Minister of Finance Tito Mboweni.Photographer:Phando Jikelo/African News Agency(ANA)
Minister of Finance Tito Mboweni.Photographer:Phando Jikelo/African News Agency(ANA)

South Africans given R33.61 billion in payment breaks during Covid-19

By Mayibongwe Maqhina Time of article published Aug 4, 2021

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Cape Town - THE Banking Association of South Africa (Basa) provided R33.61 billion in payment breaks on credit agreements to businesses and individuals in financial distress due to Covid-19 since October 24.

This was revealed by Finance Minister Tito Mboweni when he responded to parliamentary questions from DA MP Hendrik Kruger.

Kruger asked about the number of SMMEs that were successfully assisted with payment breaks on credit agreements and under the loan guarantee scheme since September 27.

Kruger also asked about the measures the National Treasury had put in place to ensure that more SMMEs received appropriate and sufficient financial assistance.

Mboweni said more than 83% of individuals and 95% businesses who requested help with personal and home loans, vehicle finance, business mortgages and credit facilities received the required assistance.

“This cash flow relief for 2 684 271 credit agreements for eligible individuals and 135 540 businesses was critical to the preservation of quality of life, jobs, businesses and the functioning of the economy,” he said.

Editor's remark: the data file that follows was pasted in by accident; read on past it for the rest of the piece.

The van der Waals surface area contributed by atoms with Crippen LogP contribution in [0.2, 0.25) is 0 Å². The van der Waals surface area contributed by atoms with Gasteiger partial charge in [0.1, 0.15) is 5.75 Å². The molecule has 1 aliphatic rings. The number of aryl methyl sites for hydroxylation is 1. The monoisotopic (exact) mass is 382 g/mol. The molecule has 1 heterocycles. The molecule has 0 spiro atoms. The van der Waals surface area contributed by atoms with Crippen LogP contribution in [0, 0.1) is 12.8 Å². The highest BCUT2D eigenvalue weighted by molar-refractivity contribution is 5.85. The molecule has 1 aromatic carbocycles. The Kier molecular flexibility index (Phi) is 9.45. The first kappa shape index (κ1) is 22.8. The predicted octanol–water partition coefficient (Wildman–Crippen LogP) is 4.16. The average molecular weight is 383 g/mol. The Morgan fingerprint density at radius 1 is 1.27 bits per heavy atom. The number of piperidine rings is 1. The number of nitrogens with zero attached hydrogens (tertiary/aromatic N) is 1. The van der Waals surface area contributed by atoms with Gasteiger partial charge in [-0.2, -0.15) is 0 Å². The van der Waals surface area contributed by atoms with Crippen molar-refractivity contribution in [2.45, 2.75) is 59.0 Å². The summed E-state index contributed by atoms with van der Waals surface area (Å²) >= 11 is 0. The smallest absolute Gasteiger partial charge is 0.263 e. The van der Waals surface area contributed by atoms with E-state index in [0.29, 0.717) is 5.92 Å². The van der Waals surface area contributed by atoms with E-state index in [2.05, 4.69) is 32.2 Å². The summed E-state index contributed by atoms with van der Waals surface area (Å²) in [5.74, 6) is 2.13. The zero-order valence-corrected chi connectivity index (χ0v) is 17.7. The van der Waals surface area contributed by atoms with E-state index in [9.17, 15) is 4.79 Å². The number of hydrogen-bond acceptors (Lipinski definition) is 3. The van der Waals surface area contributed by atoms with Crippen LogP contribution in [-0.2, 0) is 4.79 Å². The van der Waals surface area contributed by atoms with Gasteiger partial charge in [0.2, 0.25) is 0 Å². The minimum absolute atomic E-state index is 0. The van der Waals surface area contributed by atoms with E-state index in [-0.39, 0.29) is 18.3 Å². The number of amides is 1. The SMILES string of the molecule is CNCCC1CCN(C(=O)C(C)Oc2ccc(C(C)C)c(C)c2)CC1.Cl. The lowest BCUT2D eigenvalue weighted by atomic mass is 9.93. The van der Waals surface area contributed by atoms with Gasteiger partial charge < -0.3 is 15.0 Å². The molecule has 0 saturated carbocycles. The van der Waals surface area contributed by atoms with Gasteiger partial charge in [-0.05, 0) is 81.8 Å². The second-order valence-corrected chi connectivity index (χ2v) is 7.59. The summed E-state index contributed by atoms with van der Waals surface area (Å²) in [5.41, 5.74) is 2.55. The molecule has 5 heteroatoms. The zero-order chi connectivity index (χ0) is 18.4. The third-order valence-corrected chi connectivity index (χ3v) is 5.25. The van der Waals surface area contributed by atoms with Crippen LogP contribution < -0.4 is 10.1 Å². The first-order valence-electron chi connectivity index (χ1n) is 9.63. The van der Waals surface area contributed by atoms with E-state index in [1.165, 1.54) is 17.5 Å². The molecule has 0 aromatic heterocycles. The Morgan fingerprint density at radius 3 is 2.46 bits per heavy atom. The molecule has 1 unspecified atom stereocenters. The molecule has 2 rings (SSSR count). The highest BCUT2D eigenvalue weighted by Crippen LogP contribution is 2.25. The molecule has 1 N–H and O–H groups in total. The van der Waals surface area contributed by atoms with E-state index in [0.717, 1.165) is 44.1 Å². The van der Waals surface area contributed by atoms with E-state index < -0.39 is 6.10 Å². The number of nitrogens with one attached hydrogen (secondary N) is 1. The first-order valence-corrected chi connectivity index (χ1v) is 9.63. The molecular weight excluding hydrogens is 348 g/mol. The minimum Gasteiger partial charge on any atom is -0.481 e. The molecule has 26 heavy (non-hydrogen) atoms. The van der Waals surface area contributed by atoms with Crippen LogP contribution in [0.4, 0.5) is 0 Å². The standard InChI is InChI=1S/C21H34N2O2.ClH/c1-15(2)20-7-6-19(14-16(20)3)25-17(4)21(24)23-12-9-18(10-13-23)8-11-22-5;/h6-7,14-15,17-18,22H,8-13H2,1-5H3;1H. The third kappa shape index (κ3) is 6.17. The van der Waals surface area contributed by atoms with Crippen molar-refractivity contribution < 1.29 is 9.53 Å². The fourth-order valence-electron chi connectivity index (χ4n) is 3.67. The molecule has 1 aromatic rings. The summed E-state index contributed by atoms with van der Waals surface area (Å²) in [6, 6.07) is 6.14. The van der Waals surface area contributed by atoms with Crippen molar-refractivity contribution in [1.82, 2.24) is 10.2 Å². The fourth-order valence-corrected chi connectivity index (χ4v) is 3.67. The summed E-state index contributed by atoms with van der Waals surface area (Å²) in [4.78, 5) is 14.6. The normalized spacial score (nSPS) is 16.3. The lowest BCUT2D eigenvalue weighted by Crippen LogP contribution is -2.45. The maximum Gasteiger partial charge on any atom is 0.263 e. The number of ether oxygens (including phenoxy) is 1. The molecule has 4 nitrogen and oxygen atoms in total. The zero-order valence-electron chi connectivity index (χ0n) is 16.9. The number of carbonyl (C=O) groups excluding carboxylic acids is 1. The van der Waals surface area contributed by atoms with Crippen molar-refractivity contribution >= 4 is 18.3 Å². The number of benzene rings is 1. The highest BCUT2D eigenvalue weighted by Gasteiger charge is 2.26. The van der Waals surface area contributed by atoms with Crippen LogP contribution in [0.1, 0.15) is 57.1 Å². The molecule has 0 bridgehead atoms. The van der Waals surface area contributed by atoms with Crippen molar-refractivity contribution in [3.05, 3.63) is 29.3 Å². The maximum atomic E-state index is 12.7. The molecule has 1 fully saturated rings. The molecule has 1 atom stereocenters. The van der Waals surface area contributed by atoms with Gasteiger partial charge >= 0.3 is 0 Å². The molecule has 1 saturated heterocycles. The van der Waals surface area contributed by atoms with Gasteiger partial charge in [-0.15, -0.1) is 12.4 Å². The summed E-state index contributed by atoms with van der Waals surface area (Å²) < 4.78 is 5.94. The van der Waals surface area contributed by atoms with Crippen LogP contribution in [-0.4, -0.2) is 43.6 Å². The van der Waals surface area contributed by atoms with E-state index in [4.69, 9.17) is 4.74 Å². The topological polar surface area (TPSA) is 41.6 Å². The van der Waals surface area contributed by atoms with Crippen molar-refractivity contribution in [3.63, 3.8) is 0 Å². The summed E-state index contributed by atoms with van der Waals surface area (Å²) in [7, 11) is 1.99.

The minister said the last update on the loan guarantee scheme released by Basa, as at June 19, showed 13 324 loan applications were approved for SMMEs within the various turnover bands, with a total rand value of R18.39bn.

“The majority of approved applications were submitted by SMEs with a turnover greater or equivalent to R1 million but less than R20m,” he said.

Mboweni said the National Treasury did not have information on SMMEs that were denied payment breaks on credit agreements as it was bank-specific and covered financial assistance beyond the loan guarantee scheme.

He said Basa had indicated that at least 83% of individuals and 95% of businesses that requested help received assistance.

“This implies that 17% of individuals and 5% of commercial enterprises, respectively, did not receive financial assistance as a result of their respective credit facilities not being up-to-date in terms of repayments credit agreements.”

Mboweni said 28 430 Covid-19 loan guarantee scheme applications were rejected, as at June 19.

“Applications were rejected since, inter-alia, they did not meet the eligibility criteria for the scheme, as set out by National Treasury and the South African Reserve Bank, or because they did not meet commercial bank’s risk criteria.

“In some cases, applications were rejected as a result of outstanding financial records or documentation not submitted; or the loan value requested was either too high, being in excess of the R100m maximum loan amount requirement, or that the reason for the application was not a Covid-19 related matter/distress.”

Political Bureau

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